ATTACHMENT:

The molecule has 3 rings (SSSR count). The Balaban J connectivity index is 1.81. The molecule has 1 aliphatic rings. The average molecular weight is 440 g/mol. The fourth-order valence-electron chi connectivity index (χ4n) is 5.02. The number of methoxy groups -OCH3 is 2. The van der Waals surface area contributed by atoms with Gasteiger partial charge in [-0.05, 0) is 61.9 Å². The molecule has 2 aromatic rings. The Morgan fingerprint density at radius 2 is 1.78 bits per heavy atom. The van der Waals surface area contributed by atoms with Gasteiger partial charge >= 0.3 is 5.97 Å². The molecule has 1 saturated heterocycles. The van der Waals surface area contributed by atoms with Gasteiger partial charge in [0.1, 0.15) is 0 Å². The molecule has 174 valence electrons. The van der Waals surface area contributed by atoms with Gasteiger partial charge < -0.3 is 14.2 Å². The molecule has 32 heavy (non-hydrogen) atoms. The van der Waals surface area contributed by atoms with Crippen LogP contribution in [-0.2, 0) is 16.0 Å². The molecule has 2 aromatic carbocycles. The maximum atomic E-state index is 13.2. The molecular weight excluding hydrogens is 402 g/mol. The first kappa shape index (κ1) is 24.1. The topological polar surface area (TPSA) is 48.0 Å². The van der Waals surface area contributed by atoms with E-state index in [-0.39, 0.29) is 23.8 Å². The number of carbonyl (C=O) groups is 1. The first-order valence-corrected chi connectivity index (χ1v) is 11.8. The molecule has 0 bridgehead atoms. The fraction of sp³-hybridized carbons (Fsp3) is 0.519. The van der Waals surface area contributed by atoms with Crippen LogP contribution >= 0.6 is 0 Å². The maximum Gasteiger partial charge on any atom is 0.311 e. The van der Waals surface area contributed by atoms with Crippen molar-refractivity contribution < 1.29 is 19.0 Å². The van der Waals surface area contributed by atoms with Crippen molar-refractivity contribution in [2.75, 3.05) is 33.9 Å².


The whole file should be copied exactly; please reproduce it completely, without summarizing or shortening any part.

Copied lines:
The molecule has 3 rings (SSSR count). The Balaban J connectivity index is 1.81. The molecule has 1 aliphatic rings. The average molecular weight is 440 g/mol. The fourth-order valence-electron chi connectivity index (χ4n) is 5.02. The number of methoxy groups -OCH3 is 2. The van der Waals surface area contributed by atoms with Gasteiger partial charge in [-0.05, 0) is 61.9 Å². The molecule has 2 aromatic rings. The Morgan fingerprint density at radius 2 is 1.78 bits per heavy atom. The van der Waals surface area contributed by atoms with Gasteiger partial charge >= 0.3 is 5.97 Å². The molecule has 1 saturated heterocycles. The van der Waals surface area contributed by atoms with Gasteiger partial charge in [0.1, 0.15) is 0 Å². The molecule has 174 valence electrons. The van der Waals surface area contributed by atoms with Gasteiger partial charge < -0.3 is 14.2 Å². The molecule has 32 heavy (non-hydrogen) atoms. The van der Waals surface area contributed by atoms with Crippen LogP contribution in [-0.2, 0) is 16.0 Å². The molecule has 2 aromatic carbocycles. The maximum atomic E-state index is 13.2. The molecular weight excluding hydrogens is 402 g/mol. The first kappa shape index (κ1) is 24.1. The topological polar surface area (TPSA) is 48.0 Å². The van der Waals surface area contributed by atoms with E-state index in [-0.39, 0.29) is 23.8 Å². The number of carbonyl (C=O) groups is 1. The first-order valence-corrected chi connectivity index (χ1v) is 11.8. The molecule has 0 bridgehead atoms. The fraction of sp³-hybridized carbons (Fsp3) is 0.519. The van der Waals surface area contributed by atoms with Crippen LogP contribution >= 0.6 is 0 Å². The maximum Gasteiger partial charge on any atom is 0.311 e. The van der Waals surface area contributed by atoms with Crippen molar-refractivity contribution < 1.29 is 19.0 Å². The van der Waals surface area contributed by atoms with Crippen molar-refractivity contribution in [2.75, 3.05) is 33.9 Å².